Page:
Watch out for foreign transaction fees

Some credit cards charge a foreign transaction fee for purchases made abroad or in a foreign currency. This fee is usually around 3 percent of a purchase, and you’ll pay this fee for every transaction you make overseas. If you travel abroad frequently, you should consider getting a credit card with no foreign transaction fees.

Luckily, many of the best travel rewards cards don’t charge foreign transaction fees, but it’s always a good idea to verify that before applying.

Make sure you have the right card

It’s important to find the right travel card for your needs, which you can do after comparing options and considering all their pros and cons. For example, if you’re partial to a certain airline or hotel chain, a co-branded credit card can offer better rewards rates, discounts and perks related to that specific airline or hotel compared to a generic travel card.

Additionally, pay attention to a travel credit card’s rewards categories. For example, earning points or miles at restaurants won’t deliver a lot of value if you rarely dine out. But if you use services like Lyft or Uber a lot, you may want to look into a card that offers points or miles for rideshares.

How to choose a travel rewards card

Choosing the right travel rewards card is a highly personalized decision. Ultimately your spending habits, goals, finances and credit history will determine which travel card works best for you. This may require some self-reflection and an assessment of your financial situation to find the right travel card. Review these factors in your financial life to get clear on which travel card you need:

  • Travel preferences. Do you prefer using one specific airline or hotel chain when you travel? Or would you rather have the freedom to use your points on whichever hotel and flight you choose? For loyalty-based rewards, go for a co-branded travel card. If you prefer flexibility, generic travel cards will give you more options.
  • Spending habits. What do you spend the most money on? One of the best ways to choose a travel card is finding one that offers the highest rewards for the categories you spend the most in.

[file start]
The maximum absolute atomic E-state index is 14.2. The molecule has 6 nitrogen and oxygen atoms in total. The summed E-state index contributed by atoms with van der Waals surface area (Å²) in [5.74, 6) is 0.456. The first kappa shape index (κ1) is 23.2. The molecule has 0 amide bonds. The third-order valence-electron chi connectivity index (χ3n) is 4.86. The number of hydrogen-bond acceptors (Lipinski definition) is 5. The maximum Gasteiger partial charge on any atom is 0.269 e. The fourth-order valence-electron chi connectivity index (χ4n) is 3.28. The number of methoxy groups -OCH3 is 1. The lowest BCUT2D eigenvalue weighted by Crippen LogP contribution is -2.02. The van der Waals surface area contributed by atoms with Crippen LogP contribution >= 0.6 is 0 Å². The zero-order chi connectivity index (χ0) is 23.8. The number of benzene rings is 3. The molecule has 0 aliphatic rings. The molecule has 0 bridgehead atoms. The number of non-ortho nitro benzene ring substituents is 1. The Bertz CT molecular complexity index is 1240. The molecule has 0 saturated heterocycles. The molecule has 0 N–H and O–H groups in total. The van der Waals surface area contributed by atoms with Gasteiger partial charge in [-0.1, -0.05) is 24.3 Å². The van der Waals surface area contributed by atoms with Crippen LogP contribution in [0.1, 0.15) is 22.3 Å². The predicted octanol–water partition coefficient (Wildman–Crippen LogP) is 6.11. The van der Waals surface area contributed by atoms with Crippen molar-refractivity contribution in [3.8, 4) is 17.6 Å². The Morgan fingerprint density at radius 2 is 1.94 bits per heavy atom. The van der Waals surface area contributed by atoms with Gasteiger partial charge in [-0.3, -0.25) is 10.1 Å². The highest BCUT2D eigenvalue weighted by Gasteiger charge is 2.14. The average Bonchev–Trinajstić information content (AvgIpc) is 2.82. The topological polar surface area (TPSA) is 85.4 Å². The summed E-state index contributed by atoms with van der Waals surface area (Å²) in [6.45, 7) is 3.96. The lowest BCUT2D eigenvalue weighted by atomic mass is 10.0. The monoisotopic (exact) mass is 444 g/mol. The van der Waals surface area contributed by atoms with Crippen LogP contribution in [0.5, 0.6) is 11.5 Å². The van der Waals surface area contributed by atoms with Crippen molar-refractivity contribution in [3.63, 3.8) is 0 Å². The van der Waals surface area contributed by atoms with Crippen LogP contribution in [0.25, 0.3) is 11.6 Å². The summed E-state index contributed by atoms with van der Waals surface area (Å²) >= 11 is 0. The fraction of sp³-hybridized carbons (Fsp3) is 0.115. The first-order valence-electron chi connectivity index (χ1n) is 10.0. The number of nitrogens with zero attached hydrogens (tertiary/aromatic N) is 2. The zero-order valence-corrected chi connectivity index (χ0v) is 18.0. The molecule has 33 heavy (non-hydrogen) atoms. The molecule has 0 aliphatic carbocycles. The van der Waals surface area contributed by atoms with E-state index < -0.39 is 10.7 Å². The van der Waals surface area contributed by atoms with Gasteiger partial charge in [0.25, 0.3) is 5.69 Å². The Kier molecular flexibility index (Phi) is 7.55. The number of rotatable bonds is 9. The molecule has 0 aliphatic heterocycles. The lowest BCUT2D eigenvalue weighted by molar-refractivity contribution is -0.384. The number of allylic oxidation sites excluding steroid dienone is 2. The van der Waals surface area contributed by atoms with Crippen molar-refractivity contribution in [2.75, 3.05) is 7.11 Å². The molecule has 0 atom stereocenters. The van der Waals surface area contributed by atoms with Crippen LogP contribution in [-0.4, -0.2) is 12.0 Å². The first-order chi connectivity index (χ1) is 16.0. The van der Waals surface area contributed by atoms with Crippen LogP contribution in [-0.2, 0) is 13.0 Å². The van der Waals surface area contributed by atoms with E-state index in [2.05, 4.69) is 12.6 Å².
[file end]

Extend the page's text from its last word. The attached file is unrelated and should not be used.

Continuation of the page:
• Welcome offers. You may find welcome offers for travel credit cards where you can earn extra rewards by meeting purchase requirements within a certain timeframe. As long as you’re able to comfortably meet the spending requirements, a bonus offer could be a deciding factor.
  • Credit history. Like most credit cards, applying for a travel rewards card means a hard credit check to determine eligibility. If you know where your credit score stands, it’s best to choose travel rewards cards that fit your credit profile to avoid unnecessary denials and credit inquiries. For cards that match your credit, use Bankrate’s CardMatch™ tool.
  • Annual fee. There are plenty of travel credit cards with no annual fee if that’s what works for your budget. However, some cards with annual fees are worth it thanks to extra perks and benefits.

Travel rewards cards for beginners

When you’re ready to earn rewards, it’s best to start with a beginner-friendly travel card so you can get the hang of things. Here are our picks for beginner travel rewards credit cards:

  • Discover it® Miles. Earn unlimited 1.5X miles on all of your purchases without an annual fee. With a simple rewards structure and a mile-for-mile match on all of the miles you earn at the end of your first year, you’ll find plenty of ways to make the most of this flexible travel rewards card.
  • Capital One Venture Rewards Credit Card. Get flexible travel rewards that are easy to use and understand, for a modest $95 annual fee. Earn 2X miles on all purchases and 5X the miles on hotels and rental cars booked through the Capital One Travel portal.
  • Bilt Mastercard®. If you want to earn travel rewards by paying your rent, the Bilt Mastercard has you covered. Earn 1X points on rent (up to 100,000 points each year) without any transaction fees, 2X on travel and 3X on dining. Plus you’ll access exclusive benefits on the first of every month as part of Bilt’s monthly “Rent Day” promotions.
  • Chase Sapphire PreferredⓇ Card. If you’re looking for your first travel credit card, but it’s not your first time using a credit card, the Sapphire Preferred offers tons of cardholder perks and high rewards on travel and everyday categories like dining. For $95 per year, you’ll benefit from a $50 annual hotel credit through the Chase Travel portal, a solid lineup of travel protections and 25% more value when you redeem your points through Chase Travel.

These might not be your forever cards, but they’re a good starting point for learning how travel credit cards work. They’ll also help you get familiar with earning, redeeming and eventually maximizing travel rewards.

The bottom line

Using a travel rewards credit card can help you elevate your travel experiences by earning points or miles from your purchases. When you choose a travel card that aligns with your budget and goals, it can significantly reduce your travel costs or provide perks that enhance your trip. There’s a learning curve to using a travel card, but once you get the hang of it, you may be surprised by how much you can accomplish with your redemptions.

To make sure a travel credit card is ultimately worth it for you, be sure to select a card that rewards you for the type of purchases you make most often or the categories you spend the most in. Ideally, it won’t charge a fee that costs more than you’ll earn in rewards. If you’re ready to jump into the travel rewards lifestyle and start earning points toward your next trip, take a look at the best travel rewards cards to make your decision a little easier.